Lets not mince words: if the EU finds in favour of the EBMA, hundreds, if not thousands, of UK bike trade jobs will be lost.
Frames could cost 59 percent more; forks could attract an 89 percent levy. This is one dumping complaint too far and we need to combat it as a unit. Those suppliers who havent historically been members of the BA (what does it do for us?) ought to join now because their individual complaints will carry little weight with the EU which is swayed more by representations from official bodies.
Brian Montgomery, the head of COLIBI and EBMA (and an employee of Cycleurope, a key beneficiary of a successful dumping complaint against Taiwan and China), has angered much of the trade through the lodging of his latest complaint. Being head of both COLIBI and EBMA is clearly problematical.
Unusually, the BA have come off the fence on this issue and have written to the EU voicing their opposition to EBMAs complaint.
In all previous anti-dumping actions the BA has taken a neutral stance because its members are part of both EBMA (European Bicycle Manufacturers Association) and EBIA (the European Bicycle Importers Association).
Current BA members represent 85 percent of UK retail bicycle sales; employ 13 300 people and have a combined turnover of £630m. Those top-end suppliers who are not yet members of the BA should join as soon as possible. We need to fight on a collective front and the 85 percent of retail sales mentioned above could be 95 percent if the top-end suppliers joined the BA.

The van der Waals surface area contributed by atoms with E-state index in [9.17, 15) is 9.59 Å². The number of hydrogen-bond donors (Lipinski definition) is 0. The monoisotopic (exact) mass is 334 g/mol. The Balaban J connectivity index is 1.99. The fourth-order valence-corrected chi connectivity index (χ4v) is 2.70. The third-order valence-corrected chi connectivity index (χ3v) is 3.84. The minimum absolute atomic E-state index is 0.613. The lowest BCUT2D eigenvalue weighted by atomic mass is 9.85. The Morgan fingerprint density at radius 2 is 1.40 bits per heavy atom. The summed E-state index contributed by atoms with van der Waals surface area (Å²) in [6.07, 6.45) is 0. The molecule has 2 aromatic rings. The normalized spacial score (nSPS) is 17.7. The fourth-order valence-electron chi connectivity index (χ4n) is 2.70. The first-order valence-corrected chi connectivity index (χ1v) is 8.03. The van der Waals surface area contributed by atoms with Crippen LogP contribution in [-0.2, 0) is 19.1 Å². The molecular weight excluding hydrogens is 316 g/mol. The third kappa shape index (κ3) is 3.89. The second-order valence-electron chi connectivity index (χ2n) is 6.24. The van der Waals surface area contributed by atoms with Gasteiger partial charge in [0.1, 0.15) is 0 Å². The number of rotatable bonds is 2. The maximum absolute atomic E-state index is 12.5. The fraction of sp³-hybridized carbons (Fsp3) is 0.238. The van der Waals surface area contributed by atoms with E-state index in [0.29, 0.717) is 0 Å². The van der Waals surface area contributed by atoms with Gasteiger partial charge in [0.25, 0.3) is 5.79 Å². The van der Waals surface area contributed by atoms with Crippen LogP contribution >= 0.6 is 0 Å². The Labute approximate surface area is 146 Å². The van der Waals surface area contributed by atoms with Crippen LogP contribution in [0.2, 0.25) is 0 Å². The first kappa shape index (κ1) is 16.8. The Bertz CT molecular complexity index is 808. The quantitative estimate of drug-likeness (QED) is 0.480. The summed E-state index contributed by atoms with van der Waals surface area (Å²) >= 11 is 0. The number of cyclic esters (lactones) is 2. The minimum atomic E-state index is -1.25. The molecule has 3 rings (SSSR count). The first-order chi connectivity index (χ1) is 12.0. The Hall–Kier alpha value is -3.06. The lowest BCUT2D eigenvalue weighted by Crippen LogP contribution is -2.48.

It cannot be emphasised enough that should the EU find in favour of EBMAs complaint and punitive duties are imposed on forks and frames (including aluminium, TIG-welded and carbon frames which are hardly dumped) the knock-on effect would be catastrophic. Those companies currently assembling bikes from Far Eastern constituent parts would be forced to import whole bikes rather than employ people in the UK to assemble. Those Far Eastern frames currently built up with some Euro components would have to be specced with Far Eastern parts only, damaging the whole Euro components industry. Jobs would be lost on both fronts there and prices of all bikes would rise dramatically, cutting sales and thereby leading to IBD closures and further job losses.
EBMA say a successful complaint would protect Euro jobs; most analysts agree it would have exactly the opposite effect.
The European bicycle trade has just a fortnight to gets its act together.
Looking on the positive side, the EBMA complaint may have to be withdrawn because first the Derby Group said it would not cooperate with the EU investigation and then today (10th November) the Accell
Group NV, Europes third largest bike manufacturer, said it also was withdrawing its support from EBMAs complaint. Such withdrawals of support will have to be heeded by the EU because it needs a quorum of at least 25 percent of the industry. Only Cycleurope of the major Euro companies is so far standing firmly behind its employee, Brian Montgomery.
Its possible that EBMA may have to withdraw its complaint, a massive climbdown, but as with all forms of bureaucracy the wheels - as it were - turn slowly and if the industry doesnt come out with full guns blazing on all fronts, a decision to uphold the complaint may take place in the meantime. Just because EBMA is on the ropes doesnt mean the industry shouldnt inflict the fatal blow.
NB Suppliers wishing to join the BA over this issue, and thereby present a united front, should call Starley House on 02476 553838.